Quinoa from Bolivia - Gold of the Incas

Quinoa - Mother Grain

Quinoa (pronounced keen-wa) is a grain that comes from high up in the Andes Mountains of South America. Though it is called an amazing "new" super food, Quinoa's origins are ancient. It was one of the staple foods of the Incan civilization. Quinoa was known as the mother grain or chisaya mama.


What is it?

Most commonly considered a grain, quinoa is actually a relative of leafy green vegetables like spinach and Swiss chard. It is a recently rediscovered ancient "grain" once considered "the gold of the Incas”.

Quinoa is the seed of the Chenopodium or Goosefoot plant. The name comes from the Greek words, chen (a goose) and pous (a foot). This is due to a resemblance of the leaves of the plant to the webbed foot of a goose.


A History of Quinoa

Quinoa has been cultivated in Peru, Chile and Bolivia for over 5,000 years, and it has long been a staple food in the diets of the native Indians. The ancient Incas called quinoa the "mother grain" and revered it as sacred. Each year at planting time it was traditional for the Inca leader to plant the first quinoa seed using a solid gold shovel! Quinoa was used to sustain Incan armies, which could march for days eating "war balls" of quinoa and fat.

During the time the Incas thrived in Bolivia, relay teams of barefoot runners would carry news from one region to another, often covering 150 miles in a 24-hour period. Bolivia's elevation is over 12,000 feet above sea level, an altitude where oxygen is considerably reduced. How did the runners perform this unbelievable feat? A practice still prevalent with today's Bolivian athletes involves combining coca leaves and ash from the quinoa plant and holding it in the cheek. The combination increases the body's oxygen because quinoa ash releases alkaloids in the coca.

When the Spanish conquerors came in the 1500s, they wanted to control the South American Indians. So they destroyed the fields in which quinoa was grown, and made it illegal for the Indians to grow quinoa. The Indians were actually forced to grow corn and wheat instead.

Yet, the “mother grain” did not go away entirely. And native South American Indians still today consider the grain an essential part of their diet.

In the 1980s, two Americans discovered the nutrition potential of quinoa. They went back to Colorado and tried to cultivate it in the Rockies with some success. Still, most the Quinoa you find available comes from South America, as it thrives in the Andes high elevations.



What’s so great about Quinoa?

Quinoa contains more protein than any other grain; an average of 16.2 percent, compared with 7.5 percent for rice.

Quinoa is a complete protein with an essential amino acid balance making it a great solution for vegetarians concerned about getting enough protein and aminos.

Also, Quinoa is full of the amino acid lysine which is essential for tissue growth and repair.

Quinoa features a host of other health-building nutrients. It is a very good source of magnesium, iron, copper and phosphorus, and may be especially valuable for persons with migraine headaches, diabetes and atherosclerosis.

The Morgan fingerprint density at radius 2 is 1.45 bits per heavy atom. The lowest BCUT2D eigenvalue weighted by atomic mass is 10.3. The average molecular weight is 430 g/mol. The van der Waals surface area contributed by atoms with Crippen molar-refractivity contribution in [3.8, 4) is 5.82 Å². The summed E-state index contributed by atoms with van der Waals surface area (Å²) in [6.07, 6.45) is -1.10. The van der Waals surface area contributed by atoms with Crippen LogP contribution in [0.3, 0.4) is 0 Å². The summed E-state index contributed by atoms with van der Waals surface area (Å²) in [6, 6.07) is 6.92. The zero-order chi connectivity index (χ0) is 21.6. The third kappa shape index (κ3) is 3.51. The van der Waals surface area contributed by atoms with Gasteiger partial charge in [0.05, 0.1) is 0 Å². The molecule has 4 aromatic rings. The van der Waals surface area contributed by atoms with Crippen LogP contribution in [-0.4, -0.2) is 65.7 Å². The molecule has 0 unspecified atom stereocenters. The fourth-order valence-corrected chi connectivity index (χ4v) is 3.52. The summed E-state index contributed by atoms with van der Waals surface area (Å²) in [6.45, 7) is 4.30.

Quinoa is low on the Glycemic scale, making it a great choice for diabetic diets.

Plus it tastes great!

What does it taste like?

Quinoa is a seed that has a fluffy, creamy, slightly crunchy texture and a somewhat nutty flavor when cooked.


What is it used for?

It can be used to replace rice in stir fries or wherever a more delicate grain is desired. Quinoa makes a delicious breakfast cereal, or it can be used in soups. Quinoa seeds can also be sprouted and eaten as raw, live food.


Where can I find it?

Quinoa is available in your local health food stores. You can buy it by box or in bulk. It is also sold on-line. It is sold as seed, as well as flour.


How do you store it?

If stored in a glass jar in the refrigerator, Quinoa can last months.


How do you prepare it?

Quinoa MUST be washed before cooking. This is because the tiny seeds have a bitter resin-like coating (called saponin). The boxed grain comes prewashed, but it is still a good idea to wash it again yourself. Simply put the grain you will be cooking in a fine strainer & rinse under cold water, using your hands. You may notice soapy water coming out. Quinoa can be cooked just like rice: 1cup water to ½ cup grain.

In South America the saponin which is removed from the quinoa is used as detergent for washing clothes!

My Favorite Quinoa Dish

There are certainly many recipes for this delicate grain. My favorite is simply a Quinoa Bowl with Shrimp & Peas.

Recipe: 1/2 cup of Quinoa,1 cup water, 1/3 lb of shrimp, 1/4 lb of Peas, 1 clove Garlic

Bring water to a boil add Quinoa. Simmer on low for 15mins. Sauté small to medium shrimp (bite-sized) in butter & garlic. When Quinoa is done, add peas & cover to lightly cook the peas. Add bits of garlic. When shrimp are done, add to a bowl of quinoa. Season with black pepper. Enjoy!

4 comments

Judith Fine-Sarchielli 5 years ago

This sounds like a great substitute for Shrimp pasta that I sometimes make with rice pasta (Tinkyada rice pasta is the closest to true Italian pasta. HOwever, I can't eat it often as there is too much sugar in the rice carbos for me.

I could eat your dish daily and use only wild shrimp, a wild salmon, or a wild seafood mix.

Brava!


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Native Gardener 5 years ago from Topanga Canyon, California Author

Thank U, gluten-free granny! Your input means a lot to me. I prefer the shrimp to the salmon only because I can then eat it in a "bowl" :-)


Tambra 5 years ago

Everything i needed to know about storing, preparing, and enjoying this superfood...thanks Native Gardener :)


Native Gardener 5 years ago

Thank you for commenting, Tambra. I esp enjoyed learning about the barefoot runners in Bolivia, who were 'fueled' by Quinoa!

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